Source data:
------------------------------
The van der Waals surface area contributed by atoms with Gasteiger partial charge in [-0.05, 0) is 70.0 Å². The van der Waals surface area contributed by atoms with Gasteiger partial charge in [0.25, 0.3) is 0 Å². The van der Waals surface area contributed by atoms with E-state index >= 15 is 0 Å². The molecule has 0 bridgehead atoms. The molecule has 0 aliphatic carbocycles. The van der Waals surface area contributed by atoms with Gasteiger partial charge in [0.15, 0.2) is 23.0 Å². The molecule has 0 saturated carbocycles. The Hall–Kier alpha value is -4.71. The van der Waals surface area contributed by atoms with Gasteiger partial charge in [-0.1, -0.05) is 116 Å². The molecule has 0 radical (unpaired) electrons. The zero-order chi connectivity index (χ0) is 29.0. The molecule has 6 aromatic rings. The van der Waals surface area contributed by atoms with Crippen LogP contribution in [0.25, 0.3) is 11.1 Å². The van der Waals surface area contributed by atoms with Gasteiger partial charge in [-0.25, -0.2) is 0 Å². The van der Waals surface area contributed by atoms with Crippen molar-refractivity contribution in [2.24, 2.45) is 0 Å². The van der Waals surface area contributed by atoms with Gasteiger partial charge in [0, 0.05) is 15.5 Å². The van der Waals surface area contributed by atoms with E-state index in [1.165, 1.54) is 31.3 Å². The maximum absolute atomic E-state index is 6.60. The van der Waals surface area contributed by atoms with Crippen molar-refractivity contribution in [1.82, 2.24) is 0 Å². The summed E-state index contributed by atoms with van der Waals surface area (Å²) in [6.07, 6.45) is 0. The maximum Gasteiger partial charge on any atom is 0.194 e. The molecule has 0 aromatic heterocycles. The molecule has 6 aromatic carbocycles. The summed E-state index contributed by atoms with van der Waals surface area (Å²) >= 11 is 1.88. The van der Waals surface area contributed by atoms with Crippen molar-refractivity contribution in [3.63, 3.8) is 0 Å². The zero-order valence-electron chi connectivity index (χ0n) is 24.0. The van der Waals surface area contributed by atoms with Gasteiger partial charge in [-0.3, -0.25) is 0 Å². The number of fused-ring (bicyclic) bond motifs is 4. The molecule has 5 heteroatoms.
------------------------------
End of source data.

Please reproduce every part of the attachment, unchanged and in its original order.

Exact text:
The van der Waals surface area contributed by atoms with Gasteiger partial charge in [-0.05, 0) is 70.0 Å². The van der Waals surface area contributed by atoms with Gasteiger partial charge in [0.25, 0.3) is 0 Å². The van der Waals surface area contributed by atoms with E-state index >= 15 is 0 Å². The molecule has 0 bridgehead atoms. The molecule has 0 aliphatic carbocycles. The van der Waals surface area contributed by atoms with Gasteiger partial charge in [0.15, 0.2) is 23.0 Å². The molecule has 0 saturated carbocycles. The Hall–Kier alpha value is -4.71. The van der Waals surface area contributed by atoms with Gasteiger partial charge in [-0.1, -0.05) is 116 Å². The molecule has 0 radical (unpaired) electrons. The zero-order chi connectivity index (χ0) is 29.0. The molecule has 6 aromatic rings. The van der Waals surface area contributed by atoms with Crippen LogP contribution in [0.25, 0.3) is 11.1 Å². The van der Waals surface area contributed by atoms with Gasteiger partial charge in [-0.25, -0.2) is 0 Å². The van der Waals surface area contributed by atoms with Crippen molar-refractivity contribution in [2.24, 2.45) is 0 Å². The van der Waals surface area contributed by atoms with Gasteiger partial charge in [0, 0.05) is 15.5 Å². The van der Waals surface area contributed by atoms with E-state index in [1.165, 1.54) is 31.3 Å². The maximum absolute atomic E-state index is 6.60. The van der Waals surface area contributed by atoms with Crippen molar-refractivity contribution in [1.82, 2.24) is 0 Å². The summed E-state index contributed by atoms with van der Waals surface area (Å²) in [6.07, 6.45) is 0. The maximum Gasteiger partial charge on any atom is 0.194 e. The molecule has 0 aromatic heterocycles. The molecule has 6 aromatic carbocycles. The summed E-state index contributed by atoms with van der Waals surface area (Å²) >= 11 is 1.88. The van der Waals surface area contributed by atoms with Crippen molar-refractivity contribution in [3.63, 3.8) is 0 Å². The zero-order valence-electron chi connectivity index (χ0n) is 24.0. The van der Waals surface area contributed by atoms with Gasteiger partial charge in [-0.3, -0.25) is 0 Å². The number of fused-ring (bicyclic) bond motifs is 4. The molecule has 5 heteroatoms.